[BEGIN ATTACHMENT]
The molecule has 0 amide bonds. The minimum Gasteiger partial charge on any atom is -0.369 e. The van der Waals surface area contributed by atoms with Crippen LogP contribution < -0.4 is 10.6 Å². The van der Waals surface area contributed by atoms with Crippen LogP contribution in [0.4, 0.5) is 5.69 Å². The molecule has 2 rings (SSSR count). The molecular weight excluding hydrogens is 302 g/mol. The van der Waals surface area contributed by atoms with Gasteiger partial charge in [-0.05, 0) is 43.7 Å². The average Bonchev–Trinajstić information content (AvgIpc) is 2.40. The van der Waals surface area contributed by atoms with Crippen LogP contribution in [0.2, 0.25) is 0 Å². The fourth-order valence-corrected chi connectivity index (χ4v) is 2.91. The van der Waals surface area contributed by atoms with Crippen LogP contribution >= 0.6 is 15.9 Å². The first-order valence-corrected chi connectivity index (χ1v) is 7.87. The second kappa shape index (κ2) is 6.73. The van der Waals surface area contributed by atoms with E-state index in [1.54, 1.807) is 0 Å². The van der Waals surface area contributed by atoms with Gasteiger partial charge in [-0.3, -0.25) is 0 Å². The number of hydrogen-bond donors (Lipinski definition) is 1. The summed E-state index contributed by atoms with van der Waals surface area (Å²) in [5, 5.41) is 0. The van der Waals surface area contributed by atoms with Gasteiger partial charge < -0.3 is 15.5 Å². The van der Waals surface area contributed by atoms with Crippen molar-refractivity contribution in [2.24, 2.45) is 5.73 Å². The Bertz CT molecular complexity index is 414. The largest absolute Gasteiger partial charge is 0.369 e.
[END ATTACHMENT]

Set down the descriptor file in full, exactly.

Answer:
The molecule has 0 amide bonds. The minimum Gasteiger partial charge on any atom is -0.369 e. The van der Waals surface area contributed by atoms with Crippen LogP contribution < -0.4 is 10.6 Å². The van der Waals surface area contributed by atoms with Crippen LogP contribution in [0.4, 0.5) is 5.69 Å². The molecule has 2 rings (SSSR count). The molecular weight excluding hydrogens is 302 g/mol. The van der Waals surface area contributed by atoms with Gasteiger partial charge in [-0.05, 0) is 43.7 Å². The average Bonchev–Trinajstić information content (AvgIpc) is 2.40. The van der Waals surface area contributed by atoms with Crippen LogP contribution in [0.2, 0.25) is 0 Å². The fourth-order valence-corrected chi connectivity index (χ4v) is 2.91. The van der Waals surface area contributed by atoms with Crippen LogP contribution >= 0.6 is 15.9 Å². The first-order valence-corrected chi connectivity index (χ1v) is 7.87. The second kappa shape index (κ2) is 6.73. The van der Waals surface area contributed by atoms with E-state index in [1.54, 1.807) is 0 Å². The van der Waals surface area contributed by atoms with Gasteiger partial charge in [-0.3, -0.25) is 0 Å². The number of hydrogen-bond donors (Lipinski definition) is 1. The summed E-state index contributed by atoms with van der Waals surface area (Å²) in [5, 5.41) is 0. The van der Waals surface area contributed by atoms with Gasteiger partial charge < -0.3 is 15.5 Å². The van der Waals surface area contributed by atoms with Crippen molar-refractivity contribution in [2.24, 2.45) is 5.73 Å². The Bertz CT molecular complexity index is 414. The largest absolute Gasteiger partial charge is 0.369 e.